We rank all 154 countries according to each of the above four metrics, then take the geometric mean of the four metrics for each country, and normalize that final number on a scale of 0 to 1 to produce the overall rankings.
How we estimate country-level cryptocurrency transaction value
Due to cryptocurrency’s decentralized nature, it’s impossible to know the precise amount sent and received on-chain by addresses in a specific country. However, we can produce a strong estimate by measuring the cryptocurrency activity occurring on each platform and distributing it by country based on the breakdown of countries accounting for web traffic to each platform’s website. We use the web analytics service SimilarWeb for those country-based web traffic numbers. We also consider time zone analysis of platforms’ cryptocurrency activity, most popular fiat currency pairs, website language options, and headquarters location to further refine our country-level analysis.
P2P transaction value is assigned to countries based on the fiat pairs involved in transactions. We only apply web traffic data to P2P transaction value for activity conducted with fiat currency used in multiple countries, such as the Euro.
Other notes on methodology
Because of the way geometric means are calculated, any country scoring zero in any of the four metrics would be scored at a 0 for its overall index score. While this doesn’t necessarily mean those countries have no cryptocurrency activity, it indicates that they likely have very little, so we rank those countries last on the index with a ranking labeled “Among lowest” of the 154 countries. For transparency, the countries ranked among lowest for this reason are:
- Cape Verde
- West Bank and Gaza
We acknowledge that there are clear limitations to this methodology, including the usage of VPNs and other products that can mask the geographic origin of web activity. However, the data that forms the trends we explore comprises millions of transactions, so this activity would need to be extremely widespread for it to meaningfully affect our data. That’s one reason we vetted our data with experts in each of the geographic regions we cover, including many who are not quoted in the report itself. While experts sometimes had differing explanations for what accounted for certain data points, virtually none of them were surprised by the data itself. Nearly all of our findings aligned with their experience as on-the-ground operators or regional observers. This methodology represents one of the first ever attempts at a comprehensive country-level breakdown of global cryptocurrency activity. We’ll continue to tweak the methodology and share updates as we refine it.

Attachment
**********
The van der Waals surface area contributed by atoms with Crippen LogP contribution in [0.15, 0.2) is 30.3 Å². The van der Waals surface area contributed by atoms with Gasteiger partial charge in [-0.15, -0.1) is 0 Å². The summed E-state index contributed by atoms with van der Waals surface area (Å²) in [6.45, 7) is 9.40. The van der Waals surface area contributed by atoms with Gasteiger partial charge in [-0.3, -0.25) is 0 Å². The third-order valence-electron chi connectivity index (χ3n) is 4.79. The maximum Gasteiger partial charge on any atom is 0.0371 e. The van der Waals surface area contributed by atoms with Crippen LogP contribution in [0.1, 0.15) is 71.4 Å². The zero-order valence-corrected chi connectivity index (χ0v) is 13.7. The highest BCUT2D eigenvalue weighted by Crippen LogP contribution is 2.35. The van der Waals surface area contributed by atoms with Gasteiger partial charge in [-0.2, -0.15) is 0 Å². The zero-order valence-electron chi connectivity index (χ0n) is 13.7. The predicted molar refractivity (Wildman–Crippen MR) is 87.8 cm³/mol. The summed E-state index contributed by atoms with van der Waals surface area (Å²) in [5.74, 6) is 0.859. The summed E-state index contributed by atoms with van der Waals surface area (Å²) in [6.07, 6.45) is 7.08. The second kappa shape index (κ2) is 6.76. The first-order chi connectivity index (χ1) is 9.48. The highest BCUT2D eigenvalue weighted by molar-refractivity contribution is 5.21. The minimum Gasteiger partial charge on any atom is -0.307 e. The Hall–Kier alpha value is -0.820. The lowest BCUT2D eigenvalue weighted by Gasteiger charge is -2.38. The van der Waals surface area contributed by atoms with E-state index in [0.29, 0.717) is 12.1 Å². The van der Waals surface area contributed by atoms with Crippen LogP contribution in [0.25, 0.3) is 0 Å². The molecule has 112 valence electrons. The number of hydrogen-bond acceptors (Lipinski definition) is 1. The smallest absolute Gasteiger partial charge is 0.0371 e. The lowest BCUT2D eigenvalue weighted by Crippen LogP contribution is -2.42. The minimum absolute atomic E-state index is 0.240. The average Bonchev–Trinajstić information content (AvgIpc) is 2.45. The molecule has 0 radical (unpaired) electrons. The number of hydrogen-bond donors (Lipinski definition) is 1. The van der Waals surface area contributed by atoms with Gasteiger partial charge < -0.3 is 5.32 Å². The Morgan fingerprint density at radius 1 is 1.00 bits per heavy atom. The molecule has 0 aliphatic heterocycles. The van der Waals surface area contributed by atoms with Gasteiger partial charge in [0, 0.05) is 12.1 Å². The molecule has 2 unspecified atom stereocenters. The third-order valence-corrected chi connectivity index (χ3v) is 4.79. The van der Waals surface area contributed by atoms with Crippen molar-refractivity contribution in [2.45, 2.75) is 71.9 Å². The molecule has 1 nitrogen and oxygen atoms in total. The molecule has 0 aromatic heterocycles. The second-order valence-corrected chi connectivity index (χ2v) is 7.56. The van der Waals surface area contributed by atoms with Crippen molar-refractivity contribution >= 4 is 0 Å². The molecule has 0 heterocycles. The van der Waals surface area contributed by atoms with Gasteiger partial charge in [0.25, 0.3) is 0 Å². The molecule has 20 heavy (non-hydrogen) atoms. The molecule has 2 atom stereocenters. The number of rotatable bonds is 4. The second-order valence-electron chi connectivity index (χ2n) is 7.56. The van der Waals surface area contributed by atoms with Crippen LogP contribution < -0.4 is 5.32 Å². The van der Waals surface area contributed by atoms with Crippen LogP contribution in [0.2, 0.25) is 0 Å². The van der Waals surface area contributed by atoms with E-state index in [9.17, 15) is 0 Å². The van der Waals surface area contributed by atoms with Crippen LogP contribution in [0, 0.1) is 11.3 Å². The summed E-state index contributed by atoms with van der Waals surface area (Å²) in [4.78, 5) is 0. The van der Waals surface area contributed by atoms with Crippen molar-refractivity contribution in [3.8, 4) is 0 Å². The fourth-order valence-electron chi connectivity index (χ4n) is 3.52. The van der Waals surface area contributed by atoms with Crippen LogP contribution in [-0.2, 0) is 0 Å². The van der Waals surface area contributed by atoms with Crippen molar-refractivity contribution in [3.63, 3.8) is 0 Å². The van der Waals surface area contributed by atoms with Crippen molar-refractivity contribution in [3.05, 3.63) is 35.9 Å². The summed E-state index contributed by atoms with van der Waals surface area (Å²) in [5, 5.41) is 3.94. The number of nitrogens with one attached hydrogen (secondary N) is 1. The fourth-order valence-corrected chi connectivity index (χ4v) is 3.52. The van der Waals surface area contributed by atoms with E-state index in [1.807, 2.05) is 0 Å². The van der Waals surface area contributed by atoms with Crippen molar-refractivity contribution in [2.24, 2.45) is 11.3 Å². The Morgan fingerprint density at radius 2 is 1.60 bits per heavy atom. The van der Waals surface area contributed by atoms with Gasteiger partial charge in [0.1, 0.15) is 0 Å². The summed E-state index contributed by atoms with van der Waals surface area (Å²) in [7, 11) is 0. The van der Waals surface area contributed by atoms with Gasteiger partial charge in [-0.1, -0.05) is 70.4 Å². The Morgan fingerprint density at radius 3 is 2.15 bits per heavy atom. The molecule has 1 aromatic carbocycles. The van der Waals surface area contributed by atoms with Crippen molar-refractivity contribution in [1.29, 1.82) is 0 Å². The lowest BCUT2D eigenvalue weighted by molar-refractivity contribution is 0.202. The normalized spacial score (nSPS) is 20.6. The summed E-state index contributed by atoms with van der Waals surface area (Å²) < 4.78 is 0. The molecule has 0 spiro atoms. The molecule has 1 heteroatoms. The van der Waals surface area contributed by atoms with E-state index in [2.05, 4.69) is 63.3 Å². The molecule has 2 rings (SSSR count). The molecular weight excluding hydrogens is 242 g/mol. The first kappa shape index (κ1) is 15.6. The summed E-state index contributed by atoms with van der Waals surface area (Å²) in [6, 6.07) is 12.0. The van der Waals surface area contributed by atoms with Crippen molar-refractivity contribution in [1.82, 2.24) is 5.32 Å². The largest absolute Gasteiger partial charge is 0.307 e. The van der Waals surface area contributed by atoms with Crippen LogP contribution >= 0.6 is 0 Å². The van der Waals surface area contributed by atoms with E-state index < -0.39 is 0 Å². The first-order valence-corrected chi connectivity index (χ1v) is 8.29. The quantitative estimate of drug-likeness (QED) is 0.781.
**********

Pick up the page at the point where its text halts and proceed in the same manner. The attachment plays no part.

You can sign up for Chainalysis Market Intel here to view the full index in both map.
Key takeaways from the top ten
Three things jumped out at us most after calculating the index and analyzing the top ten countries represented.
Cryptocurrency is truly global. Of the 154 countries we analyzed, only 12 had so little cryptocurrency activity that we gave them an index score of zero. That’s a testament both to the excitement around cryptocurrency as an investment and, especially in the developing world, as a means of value storage and medium of exchange.
Developing countries have high grassroots cryptocurrency activity. Venezuela represents an excellent example of what drives cryptocurrency adoption in developing countries and how citizens use it to mitigate economic instability. As we analyze in-depth later in the report, our data shows that Venezuelans use cryptocurrency more when the country’s native fiat currency is losing value to inflation, suggesting that Venezuelans turn to cryptocurrency to preserve savings they may otherwise lose. We also see this pattern in other Latin American countries, as well as Africa, East Asia, and elsewhere. Our data and interviews also suggest that some residents in many developing countries use cryptocurrency to carry out commercial transactions.
P2P platforms are essential to adoption in developing countries. The top four countries for P2P cryptocurrency activity weighted by number of internet users and PPP per capita all appear in the Global Crypto Adoption Index’s top ten, and all four are developing countries. This illustrates how important P2P platforms are to cryptocurrency adoption in the developing world. As cryptocurrency observer and data scientist Matt Ahlborg explores here, P2P platforms don’t custody any of the cryptocurrency or fiat traded on their platforms, meaning they don’t have to connect to the banking system and face fewer regulatory hurdles. This allows them to onboard residents of developing countries more easily, many of whom are excluded from the traditional financial ecosystem.
Click here to go to Chainalysis Market Intel, where you can get an interactive map of the Global Crypto Adoption Index, as well as the full list of country rankings.
Want more insights into how cryptocurrency usage differs by region? Click here to download the full Geography of Cryptocurrency Report! You'll get more original data and research on inter-regional trading patterns, the state of crypto crime by region, how cryptocurrency mitigates economic instability in the developing world, and more!